Keaton is as much a technical innovator as the comics, and Curtis’ book goes into great detail on how to achieve these effects. (The camera house is built on a turntable whose control belt is buried in dirt and grass.) Every major piece, the “Buster Keaton” serves as a welcome adjustment. for the perception that Keaton is a tragic life completed by drinks and the birth of talkers. This myth partly demonstrates Keaton’s conviction as an actor in his later years: gazing at his lost hand while gazing at his lost hand when a One of Hollywood’s old “wax works” plays cards with Norma Desmond in Billy Wilder’s “Sunset Boulevard” (1950) and improvises a twist with bikini star Bobbi Shaw in the teen movie “Beach Blanket Bingo.” (1965, a year before his death).
Curtis didn’t shy away from Keaton’s prime in the 1930s, when he lost his creative autonomy at MGM, escaped a loveless marriage to his first wife, Natalie Talmadge, and drank heavily to the There was a time when he was unemployed. But the overall picture he paints is of an even inquisitive showbiz who is simply happy to keep working. Unlike many of his contemporaries, Keaton never despised television, soon developing the potential to reach millions. He hosted a variety show on a local station in Los Angeles and starred in clever commercials for Alka-Seltzer; Curtis notes that Keaton thinks of TV commercials “like a little comedy like two reels” that he made in his youth. On an Easter Sunday in the 1960s, he dropped into a party hosted by Mary Pickford and mourned the silent stars in attendance. “I discovered we had nothing to talk about,” Keaton said. “Some of them have never heard the Beatles records. They have not kept up with the times”.
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Keaton’s final act was a satisfying victory round in which he lived humbly in the San Fernando Valley town of Woodland Hills, happily married to his third wife, Eleanor Norris, and aware of reverence. new importance in his silent films. The lack of ups and downs in Keaton’s life might make Curtis’ sequentially narrated biography a tagline if you’re not a committed Buster Boi, but it’s certainly a comedian narration. has a sad face that one might hope for.
Dana Stevens’ “Camera Man: Buster Keaton, Dawn of Cinema and Inventions of the 20th Century” by Dana Stevens is a welcome addition, in which Stevens, a film critic for Slate, contextualizes the elements. Keaton’s achievements in a way that Curtis couldn’t. In an elegant foreword, Stevens considers 1895, Keaton’s birth year, a pivotal moment of transition, “not yet the 20th century but still an elusive sign of what it could become.” Marconi has only recently succeeded in “transmitting radio waves over considerable distances.” Freud was struck by the idea of analyzing his patients by interpreting their dreams. And in the basement of a Parisian cafe, the Lumière brothers showed their moving pictures to a paying audience for the first time.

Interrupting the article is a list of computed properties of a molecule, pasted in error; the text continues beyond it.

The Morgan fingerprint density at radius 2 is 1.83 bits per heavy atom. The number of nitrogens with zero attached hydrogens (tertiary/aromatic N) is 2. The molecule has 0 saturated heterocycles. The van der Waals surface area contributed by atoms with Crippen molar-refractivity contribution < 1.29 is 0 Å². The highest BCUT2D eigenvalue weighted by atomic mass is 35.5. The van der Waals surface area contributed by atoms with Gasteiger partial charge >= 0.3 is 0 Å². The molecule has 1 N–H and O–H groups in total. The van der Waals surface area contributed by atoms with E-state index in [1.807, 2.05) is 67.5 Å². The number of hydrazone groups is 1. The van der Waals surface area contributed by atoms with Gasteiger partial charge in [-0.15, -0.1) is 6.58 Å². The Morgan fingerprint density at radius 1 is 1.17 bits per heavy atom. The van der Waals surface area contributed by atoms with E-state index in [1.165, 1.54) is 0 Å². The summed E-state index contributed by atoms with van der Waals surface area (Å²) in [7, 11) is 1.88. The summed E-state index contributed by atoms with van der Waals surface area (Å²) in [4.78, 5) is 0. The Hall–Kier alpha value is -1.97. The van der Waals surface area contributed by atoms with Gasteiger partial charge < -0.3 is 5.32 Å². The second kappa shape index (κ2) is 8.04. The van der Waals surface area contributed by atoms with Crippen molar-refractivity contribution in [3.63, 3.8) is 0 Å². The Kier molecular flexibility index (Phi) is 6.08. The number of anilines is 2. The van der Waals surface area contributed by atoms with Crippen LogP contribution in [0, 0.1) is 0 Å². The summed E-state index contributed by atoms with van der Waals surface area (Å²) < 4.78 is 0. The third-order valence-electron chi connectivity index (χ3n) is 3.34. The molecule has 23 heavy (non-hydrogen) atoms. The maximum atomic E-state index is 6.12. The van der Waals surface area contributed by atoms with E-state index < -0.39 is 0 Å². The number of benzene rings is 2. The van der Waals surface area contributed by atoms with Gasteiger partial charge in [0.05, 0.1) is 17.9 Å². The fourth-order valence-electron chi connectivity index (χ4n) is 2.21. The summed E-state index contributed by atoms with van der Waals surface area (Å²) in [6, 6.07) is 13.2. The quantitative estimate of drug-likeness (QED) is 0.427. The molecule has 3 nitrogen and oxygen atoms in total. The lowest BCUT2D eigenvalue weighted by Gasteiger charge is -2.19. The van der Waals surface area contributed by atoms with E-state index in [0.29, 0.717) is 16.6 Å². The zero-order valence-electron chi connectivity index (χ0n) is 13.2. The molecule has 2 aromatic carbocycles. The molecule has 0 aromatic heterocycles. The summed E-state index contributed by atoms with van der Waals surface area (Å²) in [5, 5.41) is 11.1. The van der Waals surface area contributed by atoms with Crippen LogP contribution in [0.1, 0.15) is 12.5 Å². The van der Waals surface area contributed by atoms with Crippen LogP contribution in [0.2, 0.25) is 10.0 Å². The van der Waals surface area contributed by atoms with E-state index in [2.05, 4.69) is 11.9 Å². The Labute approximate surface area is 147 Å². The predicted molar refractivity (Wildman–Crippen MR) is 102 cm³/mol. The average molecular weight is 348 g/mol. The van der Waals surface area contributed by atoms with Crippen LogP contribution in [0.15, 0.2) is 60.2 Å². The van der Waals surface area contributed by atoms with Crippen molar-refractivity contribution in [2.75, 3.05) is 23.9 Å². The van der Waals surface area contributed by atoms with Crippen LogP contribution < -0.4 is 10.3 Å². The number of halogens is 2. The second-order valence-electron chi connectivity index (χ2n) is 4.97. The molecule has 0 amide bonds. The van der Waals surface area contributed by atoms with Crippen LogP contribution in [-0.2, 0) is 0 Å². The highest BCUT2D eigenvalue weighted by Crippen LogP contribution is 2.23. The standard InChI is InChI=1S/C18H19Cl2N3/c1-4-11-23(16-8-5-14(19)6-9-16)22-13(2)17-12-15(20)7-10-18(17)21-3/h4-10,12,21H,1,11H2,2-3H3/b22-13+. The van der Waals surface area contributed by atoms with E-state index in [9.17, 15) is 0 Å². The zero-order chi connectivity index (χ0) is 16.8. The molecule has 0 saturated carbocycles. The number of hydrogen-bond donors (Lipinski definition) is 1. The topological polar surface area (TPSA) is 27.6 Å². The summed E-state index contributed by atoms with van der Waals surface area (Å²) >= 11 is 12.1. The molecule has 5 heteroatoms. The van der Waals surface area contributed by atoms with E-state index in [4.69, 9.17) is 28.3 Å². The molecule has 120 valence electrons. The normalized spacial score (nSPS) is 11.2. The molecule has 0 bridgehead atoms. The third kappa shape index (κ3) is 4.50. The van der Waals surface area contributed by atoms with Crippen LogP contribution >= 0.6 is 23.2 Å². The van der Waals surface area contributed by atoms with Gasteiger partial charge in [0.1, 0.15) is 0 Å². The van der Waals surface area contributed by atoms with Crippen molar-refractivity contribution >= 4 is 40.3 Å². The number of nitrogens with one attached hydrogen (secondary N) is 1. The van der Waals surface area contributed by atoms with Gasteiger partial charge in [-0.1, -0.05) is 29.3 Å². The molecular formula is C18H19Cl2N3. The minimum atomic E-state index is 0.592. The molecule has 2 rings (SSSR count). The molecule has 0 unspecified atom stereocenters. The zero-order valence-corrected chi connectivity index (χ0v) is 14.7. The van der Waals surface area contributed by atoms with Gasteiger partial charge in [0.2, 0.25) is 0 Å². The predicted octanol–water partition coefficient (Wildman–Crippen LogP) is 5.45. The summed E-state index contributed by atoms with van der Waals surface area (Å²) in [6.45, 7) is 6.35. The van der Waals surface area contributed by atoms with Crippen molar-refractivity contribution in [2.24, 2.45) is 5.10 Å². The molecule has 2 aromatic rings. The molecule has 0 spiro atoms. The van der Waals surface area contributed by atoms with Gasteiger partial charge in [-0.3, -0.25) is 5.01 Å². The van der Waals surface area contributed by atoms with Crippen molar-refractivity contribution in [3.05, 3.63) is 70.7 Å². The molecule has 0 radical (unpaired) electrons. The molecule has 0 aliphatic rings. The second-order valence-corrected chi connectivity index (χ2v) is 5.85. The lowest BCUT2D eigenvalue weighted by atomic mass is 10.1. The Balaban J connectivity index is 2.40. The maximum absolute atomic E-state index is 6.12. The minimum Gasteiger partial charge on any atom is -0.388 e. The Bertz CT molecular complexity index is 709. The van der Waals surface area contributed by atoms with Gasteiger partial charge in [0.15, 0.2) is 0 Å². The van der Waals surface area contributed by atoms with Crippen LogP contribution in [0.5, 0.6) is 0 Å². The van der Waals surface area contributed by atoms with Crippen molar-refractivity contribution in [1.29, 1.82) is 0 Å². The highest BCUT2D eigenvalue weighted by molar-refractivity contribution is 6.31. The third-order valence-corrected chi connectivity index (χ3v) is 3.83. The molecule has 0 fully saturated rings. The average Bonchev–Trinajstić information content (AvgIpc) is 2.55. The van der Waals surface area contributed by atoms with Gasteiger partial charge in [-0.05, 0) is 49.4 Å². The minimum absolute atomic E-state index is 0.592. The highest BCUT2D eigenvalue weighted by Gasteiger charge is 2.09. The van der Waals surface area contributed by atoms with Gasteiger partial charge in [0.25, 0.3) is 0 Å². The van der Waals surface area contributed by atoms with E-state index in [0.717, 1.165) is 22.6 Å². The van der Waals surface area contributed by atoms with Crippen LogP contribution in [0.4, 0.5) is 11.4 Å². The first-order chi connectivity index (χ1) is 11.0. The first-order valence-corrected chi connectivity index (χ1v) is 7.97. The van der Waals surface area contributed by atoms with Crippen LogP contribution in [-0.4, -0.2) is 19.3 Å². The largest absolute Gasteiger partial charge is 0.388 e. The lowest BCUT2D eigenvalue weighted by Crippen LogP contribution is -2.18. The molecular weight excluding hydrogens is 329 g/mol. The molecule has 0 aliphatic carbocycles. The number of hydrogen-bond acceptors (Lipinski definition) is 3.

Buster emerged in the new century as an agent of what we now call disruption. He, Chaplin and Keaton’s filmmaking mentor, Roscoe “Fatty” Arbuckle, were not only comedians but entrepreneurs, early adopters of new technology with smart and visionary people, they earn a lot of money and admiration. Like their tech brethren today, they met a lot of mixed fates. Chaplin was the most revered but spent his later life in a gilded prison because of his own self-esteem and melancholy. Arbuckle was brought down by a scandal in which he was accused of murdering a young actress and later exonerated, but not before his career was ruined. (Stevens, a fierce Arbuckle defender, portrays Keaton as a loyal friend who gave Roscoe the job after the scandal as a gag writer and discredited co-director. .) Keaton is the least business-minded – terrible at trading, hence he never- terminates his gigs – but the purest of creators, a workaholic with a passion passion is thinking up jokes.
Stevens clearly loves her subject, describing him as a “formal, beautiful, perpetually airborne man.” “Camera Man” is less of a traditional biography than a series of reported essays on the advancement of the 20th century with Keaton at its center. Sometimes Stevens ventures too far, as when she spends the better part of the chapter unnecessarily examining F. Scott Fitzgerald’s Hollywood struggles – a man Keaton doesn’t seem to know – for reasons because both of them were alcoholics in their marriage. unsatisfied people working at MGM at the same time.
But Stevens is sharper as she focuses on side phenomena like the emergence of serious film critics, a whole new discipline of screenwriting. She marks the exact moment, in a review of Keaton’s 1923 film “Three Ages,” when Life magazine’s Robert Sherwood “pushs film critics in a new direction as he takes the events of the story to life. outside the theater into his experience inside it” by praising Keaton’s ability “To keep this much-mutilated humanity funny, at a time when it was nothing but high taxes. , US senators, coal strikes, banana shortages, margin of error and Mr. Mussolini has to think about that.”
Nearly a hundred years later, when we’re faced with an almost identical list of outrages, put or take them, Keaton’s lovingly crafted shorts and features are still there. this beneficial effect. Curtis and Stevens did a great job of bringing the boy with the funeral expression back from the dead.
https://www.nytimes.com/2022/02/03/books/review/buster-keaton-a-filmmakers-life.html Review: Two New Biography of Buster Keaton